The yen weakened in Asia on Monday after G20 finance ministers pledged not to devalue their currencies and avoided targeting Tokyo over the recent plunge in the Japanese unit.
Japan's policy of monetary easing has led to sharp falls in the value of the yen, sparking fears of a global currency war in which rival nations drive down their units to gain a trade advantage.
Since November the dollar has gained about 17 percent against the yen while the euro has jumped about 25 percent, leading to claims that Tokyo is manipulating the unit.
But the Japanese government and the Bank of Japan (BoJ) have denied orchestrating a devaluation of the yen, which weakened Monday to 93.95 against the dollar from 93.53 in New York on Friday. It also lost ground against the euro, buying 125.32 yen from 124.97 yen.
The euro also bought $1.3344 from $1.3360 in New York on Friday.
The G20 statement issued on Saturday said: "We will refrain from competitive devaluation," adding "we will not target our exchange rates for competitive purposes".
The pledge echoed a statement by the G7 richest nations earlier in the week. Neither named Tokyo as a currency manipulator.
The yen's return to a weakening trend -- after rising before the G20 talks started Friday -- signalled that Tokyo was free to pursue its economy-boosting policies, National Australia Bank said in a note.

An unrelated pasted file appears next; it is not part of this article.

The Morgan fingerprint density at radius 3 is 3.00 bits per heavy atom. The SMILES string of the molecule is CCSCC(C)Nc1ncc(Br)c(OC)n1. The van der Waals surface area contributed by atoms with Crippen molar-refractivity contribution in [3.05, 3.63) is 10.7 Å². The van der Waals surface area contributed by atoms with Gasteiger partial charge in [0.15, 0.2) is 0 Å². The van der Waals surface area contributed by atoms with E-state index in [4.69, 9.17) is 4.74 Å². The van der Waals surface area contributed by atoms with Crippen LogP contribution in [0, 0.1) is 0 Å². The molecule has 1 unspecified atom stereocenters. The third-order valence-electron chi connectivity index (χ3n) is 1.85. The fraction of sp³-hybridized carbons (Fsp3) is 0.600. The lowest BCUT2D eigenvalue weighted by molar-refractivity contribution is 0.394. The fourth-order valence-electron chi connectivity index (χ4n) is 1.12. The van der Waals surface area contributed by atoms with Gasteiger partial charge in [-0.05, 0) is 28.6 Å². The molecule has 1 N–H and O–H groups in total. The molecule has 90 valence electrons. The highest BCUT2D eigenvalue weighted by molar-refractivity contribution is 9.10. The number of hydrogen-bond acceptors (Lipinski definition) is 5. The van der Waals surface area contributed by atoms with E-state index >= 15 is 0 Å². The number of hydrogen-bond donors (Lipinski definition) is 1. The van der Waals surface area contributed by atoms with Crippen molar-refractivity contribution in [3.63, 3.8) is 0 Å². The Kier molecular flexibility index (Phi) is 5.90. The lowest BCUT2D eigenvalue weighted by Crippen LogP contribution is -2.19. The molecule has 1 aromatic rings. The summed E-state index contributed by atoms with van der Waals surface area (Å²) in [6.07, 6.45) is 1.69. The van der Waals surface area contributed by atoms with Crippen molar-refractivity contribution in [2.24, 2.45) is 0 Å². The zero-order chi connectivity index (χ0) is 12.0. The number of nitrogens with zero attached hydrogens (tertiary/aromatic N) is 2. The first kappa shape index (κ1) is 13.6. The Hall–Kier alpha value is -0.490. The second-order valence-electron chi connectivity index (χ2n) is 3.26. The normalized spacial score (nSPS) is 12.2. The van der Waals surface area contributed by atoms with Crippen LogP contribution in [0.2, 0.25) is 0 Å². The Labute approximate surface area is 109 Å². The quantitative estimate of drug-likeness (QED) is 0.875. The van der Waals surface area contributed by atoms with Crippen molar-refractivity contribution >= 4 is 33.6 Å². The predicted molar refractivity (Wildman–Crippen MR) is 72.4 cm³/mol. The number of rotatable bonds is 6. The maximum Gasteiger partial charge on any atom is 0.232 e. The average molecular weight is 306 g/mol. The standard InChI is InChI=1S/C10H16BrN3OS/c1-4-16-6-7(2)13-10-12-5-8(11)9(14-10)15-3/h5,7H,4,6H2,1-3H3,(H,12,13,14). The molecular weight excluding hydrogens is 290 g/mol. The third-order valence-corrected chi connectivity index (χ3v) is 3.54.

"We believe this means the yen is free to weaken, but Japanese officials must refrain from being seen to be goading the yen to weaker levels," it said.
The BoJ, under pressure from Japan's new conservative government, last month unveiled a plan for unlimited monetary easing and an ambitious target for two percent inflation as part of a bid to beat lingering deflation.
A number of senior Japanese officials have speculated publicly about the yen being over-valued based on its previous stronger levels.
Markets are also watching for the nomination of a new BoJ governor as traders bet that Prime Minister Shinzo Abe will choose a candidate who shares his desire for aggressive policy easing.
The dollar was higher against other Asia-Pacific currencies, firming to Tw$29.65 from Tw$29.55 Friday, to 40.65 Philippine pesos from 40.59 pesos, and to 54.33 Indian rupees from 53.92 rupees.
The greenback also strengthened to 29.89 Thai baht from 29.83 baht, to Sg$1.2394 from Sg$1.2360, and 1,081.90 South Korean won from 1,078.20 won.
It was unchanged at 9,670 Indonesian rupiah.
The Australian dollar slipped to $1.0295 from $1.0362 while Chinese yuan firmed to 15.04 yen from 14.84 yen.